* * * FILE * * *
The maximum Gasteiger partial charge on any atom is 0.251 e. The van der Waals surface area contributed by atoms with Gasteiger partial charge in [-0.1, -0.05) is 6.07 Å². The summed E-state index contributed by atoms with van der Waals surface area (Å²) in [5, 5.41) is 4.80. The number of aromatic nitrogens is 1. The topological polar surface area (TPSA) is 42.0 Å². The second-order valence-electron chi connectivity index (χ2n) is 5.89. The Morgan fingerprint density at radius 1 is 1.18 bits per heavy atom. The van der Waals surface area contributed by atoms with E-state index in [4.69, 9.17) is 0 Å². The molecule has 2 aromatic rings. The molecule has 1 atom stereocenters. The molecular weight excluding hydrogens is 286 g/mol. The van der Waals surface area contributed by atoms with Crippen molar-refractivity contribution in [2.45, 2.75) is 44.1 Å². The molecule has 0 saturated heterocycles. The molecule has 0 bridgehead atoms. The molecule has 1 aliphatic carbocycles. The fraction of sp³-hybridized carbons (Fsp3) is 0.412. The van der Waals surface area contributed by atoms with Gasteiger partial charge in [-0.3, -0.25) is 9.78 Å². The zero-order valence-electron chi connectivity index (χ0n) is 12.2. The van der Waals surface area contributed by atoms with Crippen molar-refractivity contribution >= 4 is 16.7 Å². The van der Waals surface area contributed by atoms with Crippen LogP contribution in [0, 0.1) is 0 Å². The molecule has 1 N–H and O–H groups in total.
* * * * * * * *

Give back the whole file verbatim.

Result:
The maximum Gasteiger partial charge on any atom is 0.251 e. The van der Waals surface area contributed by atoms with Gasteiger partial charge in [-0.1, -0.05) is 6.07 Å². The summed E-state index contributed by atoms with van der Waals surface area (Å²) in [5, 5.41) is 4.80. The number of aromatic nitrogens is 1. The topological polar surface area (TPSA) is 42.0 Å². The second-order valence-electron chi connectivity index (χ2n) is 5.89. The Morgan fingerprint density at radius 1 is 1.18 bits per heavy atom. The van der Waals surface area contributed by atoms with E-state index in [4.69, 9.17) is 0 Å². The molecule has 2 aromatic rings. The molecule has 1 atom stereocenters. The molecular weight excluding hydrogens is 286 g/mol. The van der Waals surface area contributed by atoms with Crippen molar-refractivity contribution in [2.45, 2.75) is 44.1 Å². The molecule has 0 saturated heterocycles. The molecule has 0 bridgehead atoms. The molecule has 1 aliphatic carbocycles. The fraction of sp³-hybridized carbons (Fsp3) is 0.412. The van der Waals surface area contributed by atoms with Gasteiger partial charge in [-0.3, -0.25) is 9.78 Å². The zero-order valence-electron chi connectivity index (χ0n) is 12.2. The van der Waals surface area contributed by atoms with Crippen molar-refractivity contribution >= 4 is 16.7 Å². The van der Waals surface area contributed by atoms with Crippen LogP contribution in [0, 0.1) is 0 Å². The molecule has 1 N–H and O–H groups in total.